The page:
Acts, Chapters 3 and 4 (NRSV)
After Jesus ascends into heaven, the Church, his body on Earth, continues his work. In these two chapters of Acts, Luke is clearly drawing parallels between what Jesus did in the days leading up to his Passion and what his followers are now doing.
In the opening of the 3rd chapter Peter and John heal a beggar at the Beautiful Gate of the Temple - a place where Jesus did much of his teaching, and taught in a way that is very much like his healings. The key difference here is that Jesus did the healings as a sign that he was the Messiah. In the story in the Acts of the Apostles, Peter and John invoke the name of Jesus - to prove that Jesus is who he said he was. The teaching that follows makes this point clear to the people who are astonished at what has happened.
The next day there is a meeting of the same group of people who had condemned Jesus to die. Peter confronts the religious leaders in the same way that Jesus did during his earthly ministry. Peter quotes scripture (did you notice the quote again about the cornerstone that was rejected?), and confounds the critics with his arguments and the signs that have been performed. The religious leaders are unable to respond directly to the challenges made by Peter and John and instead order them to keep quiet. Both Peter and John refuse - they must speak. Finally, the believers gather together to pray to God, asking God to continue to empower their proclamation of the Gospel by signs of healing and restoration so that the Gospel will be believed. It's all very familiar sounding isn't it?
This is Luke's point. The Church, the Body of Christ, is active in the world, continuing the work of Jesus until history draws to a close. The parallels are obvious and intentional. We'll see them even more strongly as we read on over the next few weeks.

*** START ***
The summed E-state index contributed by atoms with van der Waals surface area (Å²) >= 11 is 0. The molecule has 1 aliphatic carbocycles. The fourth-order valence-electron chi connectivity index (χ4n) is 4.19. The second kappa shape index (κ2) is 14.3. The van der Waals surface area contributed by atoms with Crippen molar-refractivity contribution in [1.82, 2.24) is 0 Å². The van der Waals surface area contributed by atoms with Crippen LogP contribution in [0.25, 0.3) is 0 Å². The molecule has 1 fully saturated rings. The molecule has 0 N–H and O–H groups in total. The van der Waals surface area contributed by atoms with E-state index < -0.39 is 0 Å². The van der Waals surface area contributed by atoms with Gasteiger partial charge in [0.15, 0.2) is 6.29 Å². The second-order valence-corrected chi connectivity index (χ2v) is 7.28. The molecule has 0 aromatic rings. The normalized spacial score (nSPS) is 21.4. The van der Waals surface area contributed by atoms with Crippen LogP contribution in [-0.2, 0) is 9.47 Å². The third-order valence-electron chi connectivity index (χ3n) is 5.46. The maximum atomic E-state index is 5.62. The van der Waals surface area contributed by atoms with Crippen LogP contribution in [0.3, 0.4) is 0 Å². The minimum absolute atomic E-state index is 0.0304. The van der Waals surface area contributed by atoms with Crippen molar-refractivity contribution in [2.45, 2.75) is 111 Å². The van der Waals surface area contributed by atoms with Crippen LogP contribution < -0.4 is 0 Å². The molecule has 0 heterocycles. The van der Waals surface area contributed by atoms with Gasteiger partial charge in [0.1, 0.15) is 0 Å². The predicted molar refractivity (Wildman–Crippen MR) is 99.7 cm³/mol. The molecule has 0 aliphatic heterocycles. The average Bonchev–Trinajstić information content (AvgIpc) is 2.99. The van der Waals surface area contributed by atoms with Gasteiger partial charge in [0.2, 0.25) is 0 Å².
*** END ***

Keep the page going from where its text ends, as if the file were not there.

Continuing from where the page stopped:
So where are you and I in all this? We are, by virtue of our baptism, part of the Body of Christ. Unless you want to argue, as some have, that the responsibility to continue Christ's work on Earth in the way we read about in Acts was only something that God expected to happen for a short while, then how are we doing what the apostles did in their own day? Are we healing? Are we proclaiming? Are we gathering together and praying that God will make our proclamation more effective?
Healings take many forms. Sometimes they are as dramatic and obvious as the healing of the beggar that is described in the text we just read. Sometimes they are less externally obvious - like the healing of Paul that we'll soon be reading about. Sometimes they take a long time from start to end. Have you ever seen any healings done? Have you been healed? Have you been restored to a fuller life?
Actually, I know many people in the Church who have been healed by their faith, or by the faith of others, but I don't know how many of us have seen those healings for the signs they were - or have seen that the Church is the sign that Christ is still active in the world, restoring all things. I'm not even sure we recognize that the healings we witness, or personally experience, are always from God and meant for a purpose.
When people in the early centuries of the Church complained that Jesus' miracles weren't very impressive, the teachers always countered that Jesus did every miracle, every sign for a reason. He wasn't showing off, he was teaching us about the nature of God and God's Kingdom. The healings we see today, what are they teaching us about God? What is the reason that they have happened?